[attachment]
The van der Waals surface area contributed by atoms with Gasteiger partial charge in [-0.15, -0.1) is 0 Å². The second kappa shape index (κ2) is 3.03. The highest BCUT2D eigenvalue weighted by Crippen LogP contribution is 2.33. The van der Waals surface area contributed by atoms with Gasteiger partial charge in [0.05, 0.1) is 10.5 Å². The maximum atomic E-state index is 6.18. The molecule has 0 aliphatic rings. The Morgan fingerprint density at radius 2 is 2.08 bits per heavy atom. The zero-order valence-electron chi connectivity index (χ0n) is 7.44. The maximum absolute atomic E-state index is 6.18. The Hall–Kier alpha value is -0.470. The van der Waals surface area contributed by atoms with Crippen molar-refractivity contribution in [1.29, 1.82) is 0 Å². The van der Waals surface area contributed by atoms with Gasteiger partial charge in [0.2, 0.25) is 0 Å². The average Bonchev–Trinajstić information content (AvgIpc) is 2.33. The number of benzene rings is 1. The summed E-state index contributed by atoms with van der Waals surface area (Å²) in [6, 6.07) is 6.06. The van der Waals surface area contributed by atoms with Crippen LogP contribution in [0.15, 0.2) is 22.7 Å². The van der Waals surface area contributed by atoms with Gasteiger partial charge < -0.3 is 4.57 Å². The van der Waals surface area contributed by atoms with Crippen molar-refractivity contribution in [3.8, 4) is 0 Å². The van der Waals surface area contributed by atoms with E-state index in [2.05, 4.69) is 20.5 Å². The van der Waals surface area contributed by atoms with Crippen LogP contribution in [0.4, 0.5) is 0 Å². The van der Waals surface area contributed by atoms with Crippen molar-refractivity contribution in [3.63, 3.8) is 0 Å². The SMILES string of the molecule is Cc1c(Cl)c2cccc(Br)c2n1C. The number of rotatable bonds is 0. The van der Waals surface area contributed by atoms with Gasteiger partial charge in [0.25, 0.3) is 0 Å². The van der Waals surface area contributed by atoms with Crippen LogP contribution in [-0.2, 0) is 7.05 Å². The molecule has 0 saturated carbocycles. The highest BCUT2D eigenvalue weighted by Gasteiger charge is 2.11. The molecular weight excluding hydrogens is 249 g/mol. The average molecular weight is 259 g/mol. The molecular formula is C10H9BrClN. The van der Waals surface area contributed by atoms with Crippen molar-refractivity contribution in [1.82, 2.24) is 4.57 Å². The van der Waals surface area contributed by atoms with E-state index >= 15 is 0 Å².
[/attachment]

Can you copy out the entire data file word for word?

The van der Waals surface area contributed by atoms with Gasteiger partial charge in [-0.15, -0.1) is 0 Å². The second kappa shape index (κ2) is 3.03. The highest BCUT2D eigenvalue weighted by Crippen LogP contribution is 2.33. The van der Waals surface area contributed by atoms with Gasteiger partial charge in [0.05, 0.1) is 10.5 Å². The maximum atomic E-state index is 6.18. The molecule has 0 aliphatic rings. The Morgan fingerprint density at radius 2 is 2.08 bits per heavy atom. The zero-order valence-electron chi connectivity index (χ0n) is 7.44. The maximum absolute atomic E-state index is 6.18. The Hall–Kier alpha value is -0.470. The van der Waals surface area contributed by atoms with Crippen molar-refractivity contribution in [1.29, 1.82) is 0 Å². The van der Waals surface area contributed by atoms with Gasteiger partial charge in [0.2, 0.25) is 0 Å². The average Bonchev–Trinajstić information content (AvgIpc) is 2.33. The number of benzene rings is 1. The summed E-state index contributed by atoms with van der Waals surface area (Å²) in [6, 6.07) is 6.06. The van der Waals surface area contributed by atoms with Crippen LogP contribution in [0.15, 0.2) is 22.7 Å². The van der Waals surface area contributed by atoms with Gasteiger partial charge < -0.3 is 4.57 Å². The van der Waals surface area contributed by atoms with Crippen molar-refractivity contribution in [3.8, 4) is 0 Å². The van der Waals surface area contributed by atoms with E-state index in [2.05, 4.69) is 20.5 Å². The van der Waals surface area contributed by atoms with Crippen LogP contribution in [0.4, 0.5) is 0 Å². The van der Waals surface area contributed by atoms with Crippen molar-refractivity contribution in [3.63, 3.8) is 0 Å². The SMILES string of the molecule is Cc1c(Cl)c2cccc(Br)c2n1C. The number of rotatable bonds is 0. The van der Waals surface area contributed by atoms with Gasteiger partial charge in [0.25, 0.3) is 0 Å². The van der Waals surface area contributed by atoms with Crippen LogP contribution in [-0.2, 0) is 7.05 Å². The molecule has 0 saturated carbocycles. The highest BCUT2D eigenvalue weighted by Gasteiger charge is 2.11. The molecular weight excluding hydrogens is 249 g/mol. The average molecular weight is 259 g/mol. The molecular formula is C10H9BrClN. The van der Waals surface area contributed by atoms with Crippen molar-refractivity contribution in [1.82, 2.24) is 4.57 Å². The van der Waals surface area contributed by atoms with E-state index >= 15 is 0 Å².